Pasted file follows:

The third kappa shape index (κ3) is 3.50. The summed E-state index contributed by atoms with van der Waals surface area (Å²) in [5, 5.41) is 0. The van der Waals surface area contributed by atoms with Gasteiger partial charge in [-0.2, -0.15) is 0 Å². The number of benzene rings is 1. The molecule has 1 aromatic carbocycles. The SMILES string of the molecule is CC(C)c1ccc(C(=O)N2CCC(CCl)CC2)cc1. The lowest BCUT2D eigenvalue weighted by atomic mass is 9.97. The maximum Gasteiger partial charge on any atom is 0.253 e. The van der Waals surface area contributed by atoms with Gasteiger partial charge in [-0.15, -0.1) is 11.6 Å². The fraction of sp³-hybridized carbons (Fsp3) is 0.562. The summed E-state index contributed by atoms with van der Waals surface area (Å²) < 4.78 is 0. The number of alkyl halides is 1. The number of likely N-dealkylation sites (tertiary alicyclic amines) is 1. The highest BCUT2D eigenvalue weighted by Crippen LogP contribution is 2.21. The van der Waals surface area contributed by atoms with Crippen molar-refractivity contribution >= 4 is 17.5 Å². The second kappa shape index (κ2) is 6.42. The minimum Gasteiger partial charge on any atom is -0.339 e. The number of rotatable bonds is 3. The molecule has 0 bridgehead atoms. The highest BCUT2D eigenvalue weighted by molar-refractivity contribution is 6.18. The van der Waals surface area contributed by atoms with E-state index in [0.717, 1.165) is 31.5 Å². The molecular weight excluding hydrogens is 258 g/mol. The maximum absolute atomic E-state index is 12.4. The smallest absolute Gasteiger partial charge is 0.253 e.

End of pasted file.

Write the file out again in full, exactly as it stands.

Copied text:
The third kappa shape index (κ3) is 3.50. The summed E-state index contributed by atoms with van der Waals surface area (Å²) in [5, 5.41) is 0. The van der Waals surface area contributed by atoms with Gasteiger partial charge in [-0.2, -0.15) is 0 Å². The number of benzene rings is 1. The molecule has 1 aromatic carbocycles. The SMILES string of the molecule is CC(C)c1ccc(C(=O)N2CCC(CCl)CC2)cc1. The lowest BCUT2D eigenvalue weighted by atomic mass is 9.97. The maximum Gasteiger partial charge on any atom is 0.253 e. The van der Waals surface area contributed by atoms with Gasteiger partial charge in [-0.15, -0.1) is 11.6 Å². The fraction of sp³-hybridized carbons (Fsp3) is 0.562. The summed E-state index contributed by atoms with van der Waals surface area (Å²) < 4.78 is 0. The number of alkyl halides is 1. The number of likely N-dealkylation sites (tertiary alicyclic amines) is 1. The highest BCUT2D eigenvalue weighted by Crippen LogP contribution is 2.21. The van der Waals surface area contributed by atoms with Crippen molar-refractivity contribution >= 4 is 17.5 Å². The second kappa shape index (κ2) is 6.42. The minimum Gasteiger partial charge on any atom is -0.339 e. The number of rotatable bonds is 3. The molecule has 0 bridgehead atoms. The highest BCUT2D eigenvalue weighted by molar-refractivity contribution is 6.18. The van der Waals surface area contributed by atoms with E-state index in [0.717, 1.165) is 31.5 Å². The molecular weight excluding hydrogens is 258 g/mol. The maximum absolute atomic E-state index is 12.4. The smallest absolute Gasteiger partial charge is 0.253 e.